Smoking is one of the main risk factors for oral and oesophageal cancers. Smokers are also at risk of other forms of cancer, including bladder, bowel, liver, lung and pancreatic cancer.
Although oral cancer only accounts for around 2% of cancer cases in Britain, the occurrence of the disease is increasing year on year and there has been a significant rise in the number of cases over the last decade.
Smoking and oral cancer
Statistics from Cancer Research UK suggests that smokers are three times more likely to develop oral cancer than non-smokers. If you drink as well as smoke, this rises to seven times the risk.
Smoking is a particularly common factor in males diagnosed with oral cancer. Around 70 percent of oral and pharyngeal cancer cases in males are linked to smoking. The figure for females is around 55 percent.
The risk of oral cancer is increased with smoking because cigarettes and tobacco contain chemicals and substances known to cause cancer by damaging cell DNA. These are known as carcinogens and examples include polonium-210, benzene, nitrosamines, carbon monoxide and tar.
Chewing tobacco and other types of tobacco products also increase the risk of oral cancer. When you chew tobacco, the harmful chemicals make direct contact with your tongue and gums.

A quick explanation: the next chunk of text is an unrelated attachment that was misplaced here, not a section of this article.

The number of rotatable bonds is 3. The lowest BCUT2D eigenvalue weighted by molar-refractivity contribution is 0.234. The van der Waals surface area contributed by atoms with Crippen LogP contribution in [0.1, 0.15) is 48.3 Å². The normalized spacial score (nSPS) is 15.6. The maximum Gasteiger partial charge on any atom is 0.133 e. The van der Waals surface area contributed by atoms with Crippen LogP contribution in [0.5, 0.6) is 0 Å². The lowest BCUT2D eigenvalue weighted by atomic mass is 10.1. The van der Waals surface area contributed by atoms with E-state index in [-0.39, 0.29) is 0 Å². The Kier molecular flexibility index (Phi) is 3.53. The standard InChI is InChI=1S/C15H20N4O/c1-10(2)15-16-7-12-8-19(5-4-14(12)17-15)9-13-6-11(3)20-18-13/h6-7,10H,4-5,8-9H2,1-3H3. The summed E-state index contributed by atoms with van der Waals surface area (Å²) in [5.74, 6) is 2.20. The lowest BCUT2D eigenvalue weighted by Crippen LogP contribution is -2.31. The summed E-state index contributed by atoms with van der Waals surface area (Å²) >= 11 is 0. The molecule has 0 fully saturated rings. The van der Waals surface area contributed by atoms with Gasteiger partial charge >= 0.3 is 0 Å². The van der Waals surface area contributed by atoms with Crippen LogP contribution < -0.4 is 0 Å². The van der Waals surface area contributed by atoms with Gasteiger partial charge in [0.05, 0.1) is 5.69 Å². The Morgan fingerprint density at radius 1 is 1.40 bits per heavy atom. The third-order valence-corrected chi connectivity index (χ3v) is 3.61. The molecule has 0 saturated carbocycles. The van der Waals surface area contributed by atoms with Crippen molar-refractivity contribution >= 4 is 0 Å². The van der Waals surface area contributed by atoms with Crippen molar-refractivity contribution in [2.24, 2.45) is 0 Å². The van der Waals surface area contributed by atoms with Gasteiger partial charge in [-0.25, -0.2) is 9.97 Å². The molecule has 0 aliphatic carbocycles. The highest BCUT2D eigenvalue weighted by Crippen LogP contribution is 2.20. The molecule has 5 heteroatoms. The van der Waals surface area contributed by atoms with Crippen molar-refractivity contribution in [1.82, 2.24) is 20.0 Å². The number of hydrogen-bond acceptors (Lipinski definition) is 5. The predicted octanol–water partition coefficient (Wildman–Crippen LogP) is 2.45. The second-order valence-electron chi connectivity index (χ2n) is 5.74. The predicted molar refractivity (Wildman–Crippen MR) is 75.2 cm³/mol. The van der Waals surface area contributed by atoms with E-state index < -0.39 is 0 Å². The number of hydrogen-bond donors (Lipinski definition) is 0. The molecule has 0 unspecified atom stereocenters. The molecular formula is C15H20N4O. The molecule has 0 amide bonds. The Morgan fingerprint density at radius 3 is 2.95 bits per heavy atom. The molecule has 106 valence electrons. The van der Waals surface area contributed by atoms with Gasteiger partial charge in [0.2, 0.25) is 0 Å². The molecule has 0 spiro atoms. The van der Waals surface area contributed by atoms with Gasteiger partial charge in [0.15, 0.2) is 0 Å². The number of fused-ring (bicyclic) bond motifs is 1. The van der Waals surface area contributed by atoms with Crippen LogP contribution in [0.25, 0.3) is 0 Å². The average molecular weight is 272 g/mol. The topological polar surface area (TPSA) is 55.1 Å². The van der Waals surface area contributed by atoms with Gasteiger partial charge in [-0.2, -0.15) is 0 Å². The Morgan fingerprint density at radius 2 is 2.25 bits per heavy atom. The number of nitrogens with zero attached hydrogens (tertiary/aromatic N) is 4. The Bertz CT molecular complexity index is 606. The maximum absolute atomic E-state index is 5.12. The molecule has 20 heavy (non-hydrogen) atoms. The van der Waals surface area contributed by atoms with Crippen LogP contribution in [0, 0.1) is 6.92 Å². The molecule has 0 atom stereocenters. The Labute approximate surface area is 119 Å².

Will the risk of oral cancer fall if I quit smoking?
There are major benefits when you give up smoking and reduced risk of cancer is one of the most common reasons for quitting. Smoking causes a great deal of damage to the body and this damage takes time to heal. The longer you smoke and the more cigarettes you smoke, the longer it will take for your health to improve. Statistics show that people who quit smoking reduce their risk of oral cancer by up to 25 percent in the first four years.
Tips for giving up smoking
Giving up smoking is a notoriously difficult process because of nicotine’s addictive properties. However, there are numerous effective ways to quit and it’s not impossible to give up for good. Here are some top tips:
- Try to avoid other smokers for the first week or so
- Keep track of how many days you’ve been smoke-free
- Keep a record of how much you would have spent on cigarettes and treat yourself with the extra cash
- Research the benefits of giving up smoking
- Write a list of the reasons you’re giving up and read it when you feel tempted
- Ask others for help, including your GP or stop smoking support groups
- Encourage friends and family members who smoke to give up with you